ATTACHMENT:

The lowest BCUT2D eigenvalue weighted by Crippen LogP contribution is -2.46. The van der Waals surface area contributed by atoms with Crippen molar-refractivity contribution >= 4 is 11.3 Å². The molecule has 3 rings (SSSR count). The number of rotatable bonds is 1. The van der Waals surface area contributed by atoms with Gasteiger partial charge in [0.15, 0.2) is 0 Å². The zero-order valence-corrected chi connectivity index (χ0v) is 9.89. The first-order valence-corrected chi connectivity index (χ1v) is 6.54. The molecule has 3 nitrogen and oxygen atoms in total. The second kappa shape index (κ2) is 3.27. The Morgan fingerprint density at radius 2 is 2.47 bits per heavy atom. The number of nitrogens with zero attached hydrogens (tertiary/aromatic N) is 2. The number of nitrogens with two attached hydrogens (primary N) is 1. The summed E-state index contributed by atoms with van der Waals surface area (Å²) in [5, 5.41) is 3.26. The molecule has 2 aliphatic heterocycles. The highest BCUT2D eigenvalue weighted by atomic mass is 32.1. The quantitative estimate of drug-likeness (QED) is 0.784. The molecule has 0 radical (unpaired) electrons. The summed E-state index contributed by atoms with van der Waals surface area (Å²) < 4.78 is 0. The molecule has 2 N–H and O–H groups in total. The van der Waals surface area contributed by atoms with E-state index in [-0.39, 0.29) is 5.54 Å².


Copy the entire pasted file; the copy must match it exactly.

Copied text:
The lowest BCUT2D eigenvalue weighted by Crippen LogP contribution is -2.46. The van der Waals surface area contributed by atoms with Crippen molar-refractivity contribution >= 4 is 11.3 Å². The molecule has 3 rings (SSSR count). The number of rotatable bonds is 1. The van der Waals surface area contributed by atoms with Gasteiger partial charge in [0.15, 0.2) is 0 Å². The zero-order valence-corrected chi connectivity index (χ0v) is 9.89. The first-order valence-corrected chi connectivity index (χ1v) is 6.54. The molecule has 3 nitrogen and oxygen atoms in total. The second kappa shape index (κ2) is 3.27. The Morgan fingerprint density at radius 2 is 2.47 bits per heavy atom. The number of nitrogens with zero attached hydrogens (tertiary/aromatic N) is 2. The number of nitrogens with two attached hydrogens (primary N) is 1. The summed E-state index contributed by atoms with van der Waals surface area (Å²) in [5, 5.41) is 3.26. The molecule has 2 aliphatic heterocycles. The highest BCUT2D eigenvalue weighted by atomic mass is 32.1. The quantitative estimate of drug-likeness (QED) is 0.784. The molecule has 0 radical (unpaired) electrons. The summed E-state index contributed by atoms with van der Waals surface area (Å²) < 4.78 is 0. The molecule has 2 N–H and O–H groups in total. The van der Waals surface area contributed by atoms with E-state index in [-0.39, 0.29) is 5.54 Å².